Long Reads

Long Reads: The Land Holds Memories

There’s a certain defensiveness that comes when you tell people you love the prairies. Saying you love the ocean or the mountains brings nods of understanding, but acknowledging love for flat grasslands often brings questioning looks and head shakes.

The sun sets in a blue sky streaked with clouds. In the foreground, green and yellow grasses are on top of a small hill.
Sunset at Writing-on-Stone Provincial Park by dbstockphoto via Canva

You have to work to love the prairie. It’s challenging. It doesn’t come with the towering grandeur that mountains shove in your face. But the prairie doesn’t let go, either. Once you see its colours-the soft gold and rusty purple, they latch on with barbed teeth. Or at least that’s how it’s been for me.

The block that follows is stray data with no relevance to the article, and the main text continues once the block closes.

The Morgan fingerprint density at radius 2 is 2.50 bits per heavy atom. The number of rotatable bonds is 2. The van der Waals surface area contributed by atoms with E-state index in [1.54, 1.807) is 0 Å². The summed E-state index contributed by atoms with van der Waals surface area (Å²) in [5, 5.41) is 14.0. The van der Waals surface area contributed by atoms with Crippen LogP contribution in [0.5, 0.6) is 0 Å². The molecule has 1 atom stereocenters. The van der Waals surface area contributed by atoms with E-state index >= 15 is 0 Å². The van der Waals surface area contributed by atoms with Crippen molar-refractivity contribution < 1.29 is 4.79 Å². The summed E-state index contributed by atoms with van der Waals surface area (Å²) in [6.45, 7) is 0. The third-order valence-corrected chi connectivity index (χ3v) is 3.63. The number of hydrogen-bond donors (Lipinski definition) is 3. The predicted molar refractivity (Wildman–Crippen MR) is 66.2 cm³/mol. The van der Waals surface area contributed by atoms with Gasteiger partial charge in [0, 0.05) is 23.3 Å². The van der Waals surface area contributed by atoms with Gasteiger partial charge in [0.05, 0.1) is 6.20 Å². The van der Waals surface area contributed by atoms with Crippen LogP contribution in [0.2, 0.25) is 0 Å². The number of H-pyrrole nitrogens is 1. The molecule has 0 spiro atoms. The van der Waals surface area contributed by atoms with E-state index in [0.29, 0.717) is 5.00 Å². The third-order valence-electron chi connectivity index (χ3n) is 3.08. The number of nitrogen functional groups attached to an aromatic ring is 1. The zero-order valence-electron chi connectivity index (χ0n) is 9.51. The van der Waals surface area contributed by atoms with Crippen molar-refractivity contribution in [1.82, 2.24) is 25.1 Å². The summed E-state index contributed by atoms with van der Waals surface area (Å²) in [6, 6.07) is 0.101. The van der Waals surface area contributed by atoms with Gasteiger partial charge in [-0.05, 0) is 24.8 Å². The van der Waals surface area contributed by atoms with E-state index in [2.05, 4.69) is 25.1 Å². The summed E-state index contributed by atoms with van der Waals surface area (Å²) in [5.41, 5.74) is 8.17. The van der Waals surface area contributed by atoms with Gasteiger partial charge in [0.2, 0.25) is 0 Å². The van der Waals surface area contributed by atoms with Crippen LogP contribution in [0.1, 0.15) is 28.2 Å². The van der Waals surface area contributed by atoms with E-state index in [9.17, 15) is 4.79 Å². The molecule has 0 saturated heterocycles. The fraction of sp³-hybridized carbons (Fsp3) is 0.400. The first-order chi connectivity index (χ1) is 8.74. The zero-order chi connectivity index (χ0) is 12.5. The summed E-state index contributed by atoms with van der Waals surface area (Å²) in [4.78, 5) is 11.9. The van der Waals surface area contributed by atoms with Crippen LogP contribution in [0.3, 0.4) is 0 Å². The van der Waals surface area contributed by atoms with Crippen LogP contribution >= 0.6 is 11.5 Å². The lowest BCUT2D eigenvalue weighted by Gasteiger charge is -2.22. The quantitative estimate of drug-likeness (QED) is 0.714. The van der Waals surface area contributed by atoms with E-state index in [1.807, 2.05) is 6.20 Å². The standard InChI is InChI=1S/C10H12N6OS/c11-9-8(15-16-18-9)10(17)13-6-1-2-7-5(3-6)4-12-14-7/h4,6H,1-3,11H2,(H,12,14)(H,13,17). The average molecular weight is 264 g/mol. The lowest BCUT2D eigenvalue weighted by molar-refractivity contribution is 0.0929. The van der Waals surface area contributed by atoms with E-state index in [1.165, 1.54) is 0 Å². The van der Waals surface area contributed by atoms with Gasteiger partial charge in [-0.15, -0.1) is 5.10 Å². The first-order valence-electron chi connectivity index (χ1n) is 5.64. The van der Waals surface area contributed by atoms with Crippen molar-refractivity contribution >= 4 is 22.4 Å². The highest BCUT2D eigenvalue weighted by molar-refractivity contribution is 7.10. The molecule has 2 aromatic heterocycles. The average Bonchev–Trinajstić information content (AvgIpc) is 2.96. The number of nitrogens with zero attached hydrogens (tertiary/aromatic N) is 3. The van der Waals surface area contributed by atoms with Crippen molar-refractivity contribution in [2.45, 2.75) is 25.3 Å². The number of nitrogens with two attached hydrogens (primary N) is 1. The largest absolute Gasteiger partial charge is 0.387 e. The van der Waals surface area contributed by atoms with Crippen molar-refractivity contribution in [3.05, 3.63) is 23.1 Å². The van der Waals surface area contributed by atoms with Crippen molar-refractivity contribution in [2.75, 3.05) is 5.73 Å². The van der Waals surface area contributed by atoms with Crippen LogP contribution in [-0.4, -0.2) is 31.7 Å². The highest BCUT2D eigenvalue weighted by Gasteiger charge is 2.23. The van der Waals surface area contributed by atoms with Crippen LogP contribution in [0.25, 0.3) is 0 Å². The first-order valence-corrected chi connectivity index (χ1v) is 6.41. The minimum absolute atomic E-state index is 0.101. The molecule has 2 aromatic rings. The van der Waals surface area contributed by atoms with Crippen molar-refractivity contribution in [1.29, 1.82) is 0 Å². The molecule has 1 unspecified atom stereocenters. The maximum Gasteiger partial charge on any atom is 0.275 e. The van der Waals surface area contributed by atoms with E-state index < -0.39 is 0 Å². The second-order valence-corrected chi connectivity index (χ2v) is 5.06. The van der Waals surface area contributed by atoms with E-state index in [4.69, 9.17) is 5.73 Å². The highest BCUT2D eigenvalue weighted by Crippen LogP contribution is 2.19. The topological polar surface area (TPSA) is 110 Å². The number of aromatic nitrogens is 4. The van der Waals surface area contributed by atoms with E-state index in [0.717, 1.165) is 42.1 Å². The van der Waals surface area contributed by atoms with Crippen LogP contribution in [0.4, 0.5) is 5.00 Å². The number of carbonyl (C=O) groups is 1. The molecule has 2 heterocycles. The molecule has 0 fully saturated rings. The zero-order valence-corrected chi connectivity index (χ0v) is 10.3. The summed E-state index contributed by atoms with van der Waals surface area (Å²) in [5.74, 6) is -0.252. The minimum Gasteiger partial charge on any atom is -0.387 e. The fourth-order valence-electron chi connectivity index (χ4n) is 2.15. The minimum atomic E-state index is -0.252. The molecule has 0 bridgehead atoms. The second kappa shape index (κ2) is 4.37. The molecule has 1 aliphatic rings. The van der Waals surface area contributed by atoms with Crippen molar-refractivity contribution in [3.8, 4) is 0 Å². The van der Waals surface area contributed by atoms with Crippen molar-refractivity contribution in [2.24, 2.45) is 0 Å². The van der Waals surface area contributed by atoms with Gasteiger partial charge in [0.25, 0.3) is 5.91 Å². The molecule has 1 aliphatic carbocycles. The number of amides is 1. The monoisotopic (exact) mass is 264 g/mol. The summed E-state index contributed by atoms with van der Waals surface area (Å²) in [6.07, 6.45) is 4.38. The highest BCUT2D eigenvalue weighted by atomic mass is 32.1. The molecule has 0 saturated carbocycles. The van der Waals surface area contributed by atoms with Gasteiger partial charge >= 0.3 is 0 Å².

Perhaps it’s their difficult beauty that makes prairies so easy to destory. No other ecosystem is more endangered than Canada’s prairie ecosystems. An argument could be made that neither is any ecosystem so easily overlooked.

In her essay, The land holds memories, Alanna Mitchell, explores the good and bad of prairie landscapes, what it means to live and love this imperilled landscape.

“[Prairies] are misunderstood. People who don’t live on them tend to envision amber waves of grain. They don’t know the original prairies that draw me in, the lichen-crusted, sun-bleached, sere grasslands tufted with sagebrush that long for the bison’s kiss.”